That country simply says “Growing coca or pot isn’t against our laws. Neither is selling it, or even exporting it. If importing pot or cocaine is against the laws of another nation, they are free to enforce their laws within their jurisdiction.”

                So I go down to Libertopia to score a key of coke. Its legal there, so I go to a the “white” market. Why would there be a black market there? Why would there be the violence associated with a black market there?

                No state-sponsored WOD violence. No black market violence.

                Sure, the US might impose sanctions, but would those do more damage than the WOD/black market? I doubt it.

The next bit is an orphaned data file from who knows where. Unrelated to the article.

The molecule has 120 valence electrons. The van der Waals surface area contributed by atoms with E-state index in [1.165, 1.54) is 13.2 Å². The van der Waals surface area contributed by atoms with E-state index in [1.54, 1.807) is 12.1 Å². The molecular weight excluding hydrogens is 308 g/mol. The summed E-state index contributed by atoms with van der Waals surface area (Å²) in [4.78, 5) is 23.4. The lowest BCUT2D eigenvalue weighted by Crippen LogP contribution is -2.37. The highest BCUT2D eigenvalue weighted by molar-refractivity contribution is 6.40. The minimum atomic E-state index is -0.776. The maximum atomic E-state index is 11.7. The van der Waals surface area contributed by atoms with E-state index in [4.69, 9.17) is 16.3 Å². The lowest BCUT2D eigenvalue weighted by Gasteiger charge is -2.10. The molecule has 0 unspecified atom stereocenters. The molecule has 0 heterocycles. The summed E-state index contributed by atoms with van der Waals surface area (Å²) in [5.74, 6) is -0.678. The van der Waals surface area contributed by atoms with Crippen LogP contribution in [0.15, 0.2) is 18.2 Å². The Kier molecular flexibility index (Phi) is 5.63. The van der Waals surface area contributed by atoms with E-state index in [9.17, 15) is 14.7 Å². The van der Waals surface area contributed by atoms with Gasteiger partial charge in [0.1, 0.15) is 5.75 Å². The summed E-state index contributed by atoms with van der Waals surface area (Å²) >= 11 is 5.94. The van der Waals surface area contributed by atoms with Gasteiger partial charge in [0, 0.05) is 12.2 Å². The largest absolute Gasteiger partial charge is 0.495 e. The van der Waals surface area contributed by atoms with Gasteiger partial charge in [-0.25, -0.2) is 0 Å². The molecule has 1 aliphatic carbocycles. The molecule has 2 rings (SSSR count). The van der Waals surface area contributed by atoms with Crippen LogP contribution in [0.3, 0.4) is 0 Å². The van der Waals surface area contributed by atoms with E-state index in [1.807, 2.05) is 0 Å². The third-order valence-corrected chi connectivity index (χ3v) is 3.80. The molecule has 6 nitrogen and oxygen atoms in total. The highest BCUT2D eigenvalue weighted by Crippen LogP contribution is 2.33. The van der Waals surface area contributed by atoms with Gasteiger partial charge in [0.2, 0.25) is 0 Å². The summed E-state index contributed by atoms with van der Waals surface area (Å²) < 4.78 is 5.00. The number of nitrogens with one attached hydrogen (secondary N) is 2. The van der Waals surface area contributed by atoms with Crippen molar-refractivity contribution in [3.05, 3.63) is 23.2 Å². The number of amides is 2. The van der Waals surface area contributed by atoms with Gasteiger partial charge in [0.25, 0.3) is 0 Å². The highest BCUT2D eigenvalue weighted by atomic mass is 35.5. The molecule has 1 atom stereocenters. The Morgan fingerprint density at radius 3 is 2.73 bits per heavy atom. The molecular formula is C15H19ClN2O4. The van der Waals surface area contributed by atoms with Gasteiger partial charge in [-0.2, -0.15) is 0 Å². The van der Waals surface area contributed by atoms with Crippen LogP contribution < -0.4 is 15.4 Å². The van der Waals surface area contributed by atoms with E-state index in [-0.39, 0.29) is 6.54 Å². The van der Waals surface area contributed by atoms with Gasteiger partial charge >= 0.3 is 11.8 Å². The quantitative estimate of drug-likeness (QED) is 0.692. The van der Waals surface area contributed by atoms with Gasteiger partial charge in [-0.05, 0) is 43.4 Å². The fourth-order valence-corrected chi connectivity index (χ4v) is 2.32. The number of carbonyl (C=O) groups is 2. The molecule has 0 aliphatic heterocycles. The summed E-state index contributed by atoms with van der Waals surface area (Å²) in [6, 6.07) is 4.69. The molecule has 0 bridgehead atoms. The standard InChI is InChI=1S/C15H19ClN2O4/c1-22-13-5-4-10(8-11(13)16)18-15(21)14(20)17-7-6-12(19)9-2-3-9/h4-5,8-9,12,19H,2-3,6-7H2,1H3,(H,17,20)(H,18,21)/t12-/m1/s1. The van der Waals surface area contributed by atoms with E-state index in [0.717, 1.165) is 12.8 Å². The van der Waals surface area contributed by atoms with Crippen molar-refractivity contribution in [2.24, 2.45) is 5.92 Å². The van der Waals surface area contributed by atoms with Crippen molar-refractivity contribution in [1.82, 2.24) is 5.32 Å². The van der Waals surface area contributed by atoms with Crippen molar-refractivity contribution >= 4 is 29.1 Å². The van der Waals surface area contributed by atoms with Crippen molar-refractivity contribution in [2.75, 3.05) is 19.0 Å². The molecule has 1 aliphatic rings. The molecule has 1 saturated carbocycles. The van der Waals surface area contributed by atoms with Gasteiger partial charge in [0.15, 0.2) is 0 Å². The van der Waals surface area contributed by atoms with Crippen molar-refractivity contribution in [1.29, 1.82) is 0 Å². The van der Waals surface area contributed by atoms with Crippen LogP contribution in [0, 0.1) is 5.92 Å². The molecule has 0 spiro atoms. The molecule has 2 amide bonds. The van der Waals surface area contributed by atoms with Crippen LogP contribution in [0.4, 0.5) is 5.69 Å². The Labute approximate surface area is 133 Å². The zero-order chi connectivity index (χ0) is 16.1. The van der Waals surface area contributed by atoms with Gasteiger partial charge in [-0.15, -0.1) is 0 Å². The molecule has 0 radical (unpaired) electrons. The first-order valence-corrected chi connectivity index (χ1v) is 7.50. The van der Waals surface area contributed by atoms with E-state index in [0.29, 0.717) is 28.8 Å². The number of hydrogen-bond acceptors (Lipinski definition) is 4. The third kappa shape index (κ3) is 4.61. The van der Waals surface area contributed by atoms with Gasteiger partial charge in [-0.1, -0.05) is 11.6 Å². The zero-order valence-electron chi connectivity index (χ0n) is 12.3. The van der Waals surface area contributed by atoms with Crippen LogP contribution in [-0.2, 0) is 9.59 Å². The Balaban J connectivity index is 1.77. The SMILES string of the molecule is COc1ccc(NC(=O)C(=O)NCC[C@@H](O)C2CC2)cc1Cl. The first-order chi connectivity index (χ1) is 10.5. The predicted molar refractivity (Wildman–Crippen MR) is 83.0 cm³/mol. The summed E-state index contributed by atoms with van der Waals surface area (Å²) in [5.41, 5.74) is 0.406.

1. I like Megalo’s libertarian proposal.

              2. Agreed, although my objection is more along the line of “white man’s guilt” than “white man’s burden”, but there’s a lot of the burden thing as well.

                1. If our stupid Drug War is the ultimate impetus for what’s happening, I’m not going to pretend otherwise just because some stupid leftists out there often try to make it seem like we’re responsible for things that have nothing to do with us.

                  A wolf is a wolf. I don’t care how many times the left has cried wolf before. I’m not going to pretend a wolf is a sheep just because the left has cried wolf in the past when there wasn’t any before.

    2. They’re smuggling kids for a money because they’re already losing money on legalized marijuana in Colorado and Washington.

      1. Yeah, and there’s gonna be a lot more consolidation in that market, too.

        It took 40 years to put all this in place. As we legalize, it’s going to fall apart faster than that, but it’s not going to happen overnight.

        We’ll see the gangs in our inner cities try to expand into other industries, as well, before they shut down.

        Doesn’t mean we shouldn’t stay the course.